If a casino employee tests positive for the COVID-19 virus, what is the balance between protecting the worker’s privacy and keeping colleagues and guests fully informed?
It’s one of many complicated issues created during this pandemic.
The Pennsylvania Gaming Control Board revealed last week that 40 positive COVID-19 tests had been reported at casinos across the state in the period between early June — when the casinos reopened at limited capacity after a two-month hiatus — and Aug. 9.
State media outlets sought a compromise, with no specific employees to be identified but with the number of cases per each casino to be disclosed.
But the board said that request would violate “employee confidentiality” and that the casinos are following state protocols.
Going by the book
“In each case, the casino’s pandemic officer reports the matter to the PGCB and the Department of Health the day the employee contacts their employer, the respective casino, to notify their employer that they were tested and the test was presumptively positive,” PGCB Communications Director Doug Harbach told reporters.
At that point, workers are not permitted to return to work until they are found to have recovered from COVID-19, per protocols.
Although the PGCB won’t share certain COVID-19 data, the casinos can self-report. Back on June 17, Rivers Casino, the first in the state to reopen, became the first in Pennsylvania to acknowledge an employee testing positive. The Pittsburgh property soon closed for a week, not necessarily because of that positive test or the two more that soon followed, but because of a county-wide spike in coronavirus cases.
In New Jersey, Borgata casino announced in late March that it had a table game dealer test positive just one day before Gov. Phil Murphy closed all nine Atlantic City casinos. Those properties did not open again until July 4 weekend, with Borgata postponing its limited reopening until three weeks later.
In Connecticut, Mohegan Sun casino announced three employees had tested positive in mid-July, but that each had been able to return to work after recuperating. Foxwoods — Connecticut’s other tribal casino — reported its first case on July 29, eight weeks after its reopening.
Las Vegas porter a COVID-19 victim
In Nevada, casinos also are not required to make public how many employees have tested positive, leading to concerns expressed by numerous employees. In some cases, workers have spoken anecdotally about three dozen or more employees in the same casino having tested positive.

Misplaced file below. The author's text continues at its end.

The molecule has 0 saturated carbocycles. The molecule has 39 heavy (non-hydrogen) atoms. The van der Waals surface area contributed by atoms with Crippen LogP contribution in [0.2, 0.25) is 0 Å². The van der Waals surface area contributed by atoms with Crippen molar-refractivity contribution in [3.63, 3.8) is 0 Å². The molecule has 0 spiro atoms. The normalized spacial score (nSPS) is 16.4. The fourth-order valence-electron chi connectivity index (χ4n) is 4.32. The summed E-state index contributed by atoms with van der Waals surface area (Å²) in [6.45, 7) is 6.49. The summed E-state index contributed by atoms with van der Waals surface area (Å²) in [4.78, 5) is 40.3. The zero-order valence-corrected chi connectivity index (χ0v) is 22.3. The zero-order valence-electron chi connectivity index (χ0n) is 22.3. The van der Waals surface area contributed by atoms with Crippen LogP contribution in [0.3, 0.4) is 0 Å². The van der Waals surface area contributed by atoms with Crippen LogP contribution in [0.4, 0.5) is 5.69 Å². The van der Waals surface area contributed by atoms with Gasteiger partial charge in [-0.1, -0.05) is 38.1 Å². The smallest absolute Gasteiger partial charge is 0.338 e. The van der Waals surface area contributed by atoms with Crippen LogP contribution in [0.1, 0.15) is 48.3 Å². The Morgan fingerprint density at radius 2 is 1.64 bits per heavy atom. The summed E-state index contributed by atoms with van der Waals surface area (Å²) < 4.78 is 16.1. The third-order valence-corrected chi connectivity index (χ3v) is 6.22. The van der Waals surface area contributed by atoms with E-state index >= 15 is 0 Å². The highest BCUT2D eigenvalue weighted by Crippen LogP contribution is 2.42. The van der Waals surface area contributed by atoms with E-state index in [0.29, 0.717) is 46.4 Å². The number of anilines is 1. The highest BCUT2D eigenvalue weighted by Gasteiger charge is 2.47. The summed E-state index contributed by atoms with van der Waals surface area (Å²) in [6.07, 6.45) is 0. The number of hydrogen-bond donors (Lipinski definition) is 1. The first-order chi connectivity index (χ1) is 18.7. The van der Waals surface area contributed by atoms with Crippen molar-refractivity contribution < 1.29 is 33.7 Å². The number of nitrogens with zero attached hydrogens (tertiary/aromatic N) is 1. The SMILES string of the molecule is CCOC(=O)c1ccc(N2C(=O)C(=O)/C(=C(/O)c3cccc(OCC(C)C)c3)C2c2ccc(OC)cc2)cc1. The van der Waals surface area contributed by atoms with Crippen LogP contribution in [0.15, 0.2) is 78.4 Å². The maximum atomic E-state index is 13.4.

A porter at Caesars Palace in Las Vegas — only age 51, but at elevated risk due to high blood pressure — died of complications from the virus in June. Particularly alarming is the fact that his daughter said he ignored body aches and went to work because “he’s a hardworking man” and he was focused on making sure his family could pay its bills.
The powerful Culinary Union subsequently sued three Las Vegas casinos over what it said were unsafe working conditions. One of the demands — that casino guests must wear masks in all public areas — quickly became a mandate of Gov. Steve Sisolak.
Last week, a settlement was announced between the union and the casinos that seems to mirror the cleanliness and other health enhancements that the union had sought. The deal was touted as a tradeoff: safer conditions for employees and thus for guests, and protections for businesses that abide by the health directives from coronavirus-related lawsuits.
CDC offers its advice to casinos
The Center for Disease Control in June announced recommendations specific to casinos seeking to reopen.
In a section called “Staying Home When Appropriate,” CDC recommendations include:
- Actively encourage staff and customers to stay home if they have symptoms of COVID-19 or have tested positive for COVID-19.
- Encourage staff and customers who have been exposed to someone with COVID-19 within the last 14 days to stay home and monitor their health.
- Consult CDC criteria to inform policies on when staff can return to work and when customers can return to the casino if they had symptoms of COVID-19, tested positive for COVID-19, or were exposed to someone with COVID-19.
- Develop policies that encourage sick staff to stay at home without fear of being punished or losing their jobs, and ensure staff are aware of these policies. Educate staff when they can return to work.
Another key element in the CDC guidelines: “Offer options for staff at higher risk for severe illness (including older adults and people of all ages with certain underlying medical conditions) that limit their risk of exposure (e.g., telework and modified job responsibilities).”
Photo courtesy of Shutterstock.com